Wednesday, June 08, 2005

On the Female of the Species

This morning the warbler studies continued. I was out again at my favourite spot in the far field and I heard a new song, sounded to me like "who, who, who, Julio." It was coming from a particularly dense and brushy area, from about halfway up, so the bird was completely invisible. I watched for movement for a while but no luck, so I tried "pishing" to see if I could flush someone out. After a few pishes a bird emerged, a grey bird with gold markings high on the edges of a clear breast, small and warbler-like. Not a bird I knew. I pulled off my sunglasses, pulled on my reading glasses and got the field guide out--the bird was not there! I listened as the song resumed, watched hoping for another sighting....then a chestnut-sided warbler came into view and started to sing. Comparing the songs I was convinced the bird in question was indeed a warbler (not that there'd been much doubt, given its size, shape, behavious, etc.), the tone and range of its song was very similar to the chestnut-sided (as many are, according to my sources). So I pished again, and got another look at the grey bird with the gold markings.

The guide I had with me in the field was Sibley's which I really like because its new, it has maps on the same pages as the pictures and descriptions, etc. But it is always good to have more than one source to consult. So when I got back to the house I took a look at our old copy of Peterson's guide. Once again, the bird wasn't there, but I paused at a couple of possibilities--put off in each case by the descriptions of the songs. Luckily I also have a computer program from the Breeding Atlas Project with information about, pictures of and songs of all the birds I'm likely to see. I scrolled through the warblers.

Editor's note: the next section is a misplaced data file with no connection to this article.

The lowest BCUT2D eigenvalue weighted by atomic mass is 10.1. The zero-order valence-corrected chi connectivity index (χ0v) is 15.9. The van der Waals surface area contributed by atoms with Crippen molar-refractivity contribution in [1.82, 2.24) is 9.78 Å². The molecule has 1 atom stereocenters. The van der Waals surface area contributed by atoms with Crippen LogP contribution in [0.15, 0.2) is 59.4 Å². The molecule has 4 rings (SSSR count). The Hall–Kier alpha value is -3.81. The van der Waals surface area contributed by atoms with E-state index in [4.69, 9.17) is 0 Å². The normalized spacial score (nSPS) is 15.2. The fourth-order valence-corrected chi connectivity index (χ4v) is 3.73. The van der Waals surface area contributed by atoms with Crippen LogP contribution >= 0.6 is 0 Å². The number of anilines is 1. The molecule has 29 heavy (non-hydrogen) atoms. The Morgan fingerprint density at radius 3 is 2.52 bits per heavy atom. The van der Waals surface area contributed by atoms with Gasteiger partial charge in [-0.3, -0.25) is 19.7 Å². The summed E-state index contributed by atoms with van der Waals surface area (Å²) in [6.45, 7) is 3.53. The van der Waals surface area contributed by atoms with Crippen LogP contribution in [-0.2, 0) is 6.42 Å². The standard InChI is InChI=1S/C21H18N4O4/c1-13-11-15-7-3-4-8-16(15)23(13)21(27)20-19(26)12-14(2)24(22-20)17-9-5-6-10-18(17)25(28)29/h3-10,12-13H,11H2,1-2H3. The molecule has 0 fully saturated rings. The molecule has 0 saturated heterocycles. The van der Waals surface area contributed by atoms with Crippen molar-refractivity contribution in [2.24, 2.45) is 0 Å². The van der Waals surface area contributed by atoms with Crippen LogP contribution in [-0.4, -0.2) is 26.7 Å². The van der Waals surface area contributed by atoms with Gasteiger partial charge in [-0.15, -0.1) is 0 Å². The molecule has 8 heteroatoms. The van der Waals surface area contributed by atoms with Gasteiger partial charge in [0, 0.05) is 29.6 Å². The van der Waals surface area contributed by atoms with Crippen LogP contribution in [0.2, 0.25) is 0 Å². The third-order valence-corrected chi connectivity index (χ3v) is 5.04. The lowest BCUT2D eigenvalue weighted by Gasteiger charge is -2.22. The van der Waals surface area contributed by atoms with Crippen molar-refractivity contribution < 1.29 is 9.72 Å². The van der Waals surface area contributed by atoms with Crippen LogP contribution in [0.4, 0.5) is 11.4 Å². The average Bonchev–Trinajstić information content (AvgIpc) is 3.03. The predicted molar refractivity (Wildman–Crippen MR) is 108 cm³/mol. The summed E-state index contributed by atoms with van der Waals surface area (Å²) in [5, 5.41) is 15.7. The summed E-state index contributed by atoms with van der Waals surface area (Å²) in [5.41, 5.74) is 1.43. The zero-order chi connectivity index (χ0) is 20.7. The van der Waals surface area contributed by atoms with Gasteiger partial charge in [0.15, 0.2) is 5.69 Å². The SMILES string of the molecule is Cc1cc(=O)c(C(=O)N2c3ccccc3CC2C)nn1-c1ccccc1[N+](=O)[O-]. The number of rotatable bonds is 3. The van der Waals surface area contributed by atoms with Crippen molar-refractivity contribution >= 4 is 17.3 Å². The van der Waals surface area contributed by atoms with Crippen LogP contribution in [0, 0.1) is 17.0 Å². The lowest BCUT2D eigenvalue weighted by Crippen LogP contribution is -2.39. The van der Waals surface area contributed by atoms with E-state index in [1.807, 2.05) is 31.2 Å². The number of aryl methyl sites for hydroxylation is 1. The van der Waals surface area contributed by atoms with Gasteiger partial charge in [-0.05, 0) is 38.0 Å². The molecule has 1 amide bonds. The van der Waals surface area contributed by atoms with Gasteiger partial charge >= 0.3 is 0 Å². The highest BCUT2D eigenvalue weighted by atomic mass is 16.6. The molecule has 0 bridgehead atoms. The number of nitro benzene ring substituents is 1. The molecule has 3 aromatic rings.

One of the birds in Peterson's that had given me pause was the American redstart--not the male, and not the description of the song, but something about the picture of the female. Not that my bird looked like his exactly. But when I got to the redstart on the computer, because it is a common bird, there were a number of pictures of the female, including one that looked quite a bit like mine! And quite a few exemplars of the song, some of which sounded something like what I heard--so mystery solved.

There was a male American redstart singing in the brush accompanied by a female (perhaps on a nest, or preparing to nest). When I "pished" it was she who came out to see what was going on while he stayed on his hidden perch. So, a pair of redstarts and a redstart singing! And a reminder that I must learn what all those female warblers look like.....

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